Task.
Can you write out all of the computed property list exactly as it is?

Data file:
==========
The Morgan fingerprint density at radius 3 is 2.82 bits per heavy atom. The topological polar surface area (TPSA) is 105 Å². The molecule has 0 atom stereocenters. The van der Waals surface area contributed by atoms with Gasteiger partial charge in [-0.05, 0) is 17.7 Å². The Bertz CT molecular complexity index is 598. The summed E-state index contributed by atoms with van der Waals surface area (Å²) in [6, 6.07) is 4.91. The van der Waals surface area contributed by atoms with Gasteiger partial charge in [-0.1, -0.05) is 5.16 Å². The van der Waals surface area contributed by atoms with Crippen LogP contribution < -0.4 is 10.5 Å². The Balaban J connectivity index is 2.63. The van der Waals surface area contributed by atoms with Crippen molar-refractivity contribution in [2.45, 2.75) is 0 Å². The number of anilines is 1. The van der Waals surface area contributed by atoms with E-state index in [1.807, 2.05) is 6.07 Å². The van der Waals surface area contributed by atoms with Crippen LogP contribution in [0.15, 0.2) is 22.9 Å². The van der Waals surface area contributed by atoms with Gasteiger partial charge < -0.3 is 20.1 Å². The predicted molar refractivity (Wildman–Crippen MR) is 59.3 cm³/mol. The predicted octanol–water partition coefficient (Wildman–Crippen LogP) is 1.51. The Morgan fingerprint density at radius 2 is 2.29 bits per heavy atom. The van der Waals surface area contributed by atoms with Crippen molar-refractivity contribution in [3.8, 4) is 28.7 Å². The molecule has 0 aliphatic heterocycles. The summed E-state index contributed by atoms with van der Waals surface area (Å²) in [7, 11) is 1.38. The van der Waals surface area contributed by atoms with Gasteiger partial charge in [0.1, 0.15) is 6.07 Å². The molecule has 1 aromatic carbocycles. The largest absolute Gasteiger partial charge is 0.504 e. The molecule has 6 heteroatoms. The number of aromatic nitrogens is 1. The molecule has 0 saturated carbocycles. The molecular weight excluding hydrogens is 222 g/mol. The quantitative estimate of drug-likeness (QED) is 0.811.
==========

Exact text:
The Morgan fingerprint density at radius 3 is 2.82 bits per heavy atom. The topological polar surface area (TPSA) is 105 Å². The molecule has 0 atom stereocenters. The van der Waals surface area contributed by atoms with Gasteiger partial charge in [-0.05, 0) is 17.7 Å². The Bertz CT molecular complexity index is 598. The summed E-state index contributed by atoms with van der Waals surface area (Å²) in [6, 6.07) is 4.91. The van der Waals surface area contributed by atoms with Gasteiger partial charge in [-0.1, -0.05) is 5.16 Å². The van der Waals surface area contributed by atoms with Crippen LogP contribution < -0.4 is 10.5 Å². The Balaban J connectivity index is 2.63. The van der Waals surface area contributed by atoms with Crippen molar-refractivity contribution in [2.45, 2.75) is 0 Å². The number of anilines is 1. The van der Waals surface area contributed by atoms with E-state index in [1.807, 2.05) is 6.07 Å². The van der Waals surface area contributed by atoms with Crippen LogP contribution in [0.15, 0.2) is 22.9 Å². The van der Waals surface area contributed by atoms with Gasteiger partial charge < -0.3 is 20.1 Å². The predicted molar refractivity (Wildman–Crippen MR) is 59.3 cm³/mol. The predicted octanol–water partition coefficient (Wildman–Crippen LogP) is 1.51. The Morgan fingerprint density at radius 2 is 2.29 bits per heavy atom. The van der Waals surface area contributed by atoms with Crippen molar-refractivity contribution in [3.8, 4) is 28.7 Å². The molecule has 0 aliphatic heterocycles. The summed E-state index contributed by atoms with van der Waals surface area (Å²) in [7, 11) is 1.38. The van der Waals surface area contributed by atoms with Gasteiger partial charge in [0.1, 0.15) is 6.07 Å². The molecule has 1 aromatic carbocycles. The largest absolute Gasteiger partial charge is 0.504 e. The molecule has 6 heteroatoms. The number of aromatic nitrogens is 1. The molecule has 0 saturated carbocycles. The molecular weight excluding hydrogens is 222 g/mol. The quantitative estimate of drug-likeness (QED) is 0.811.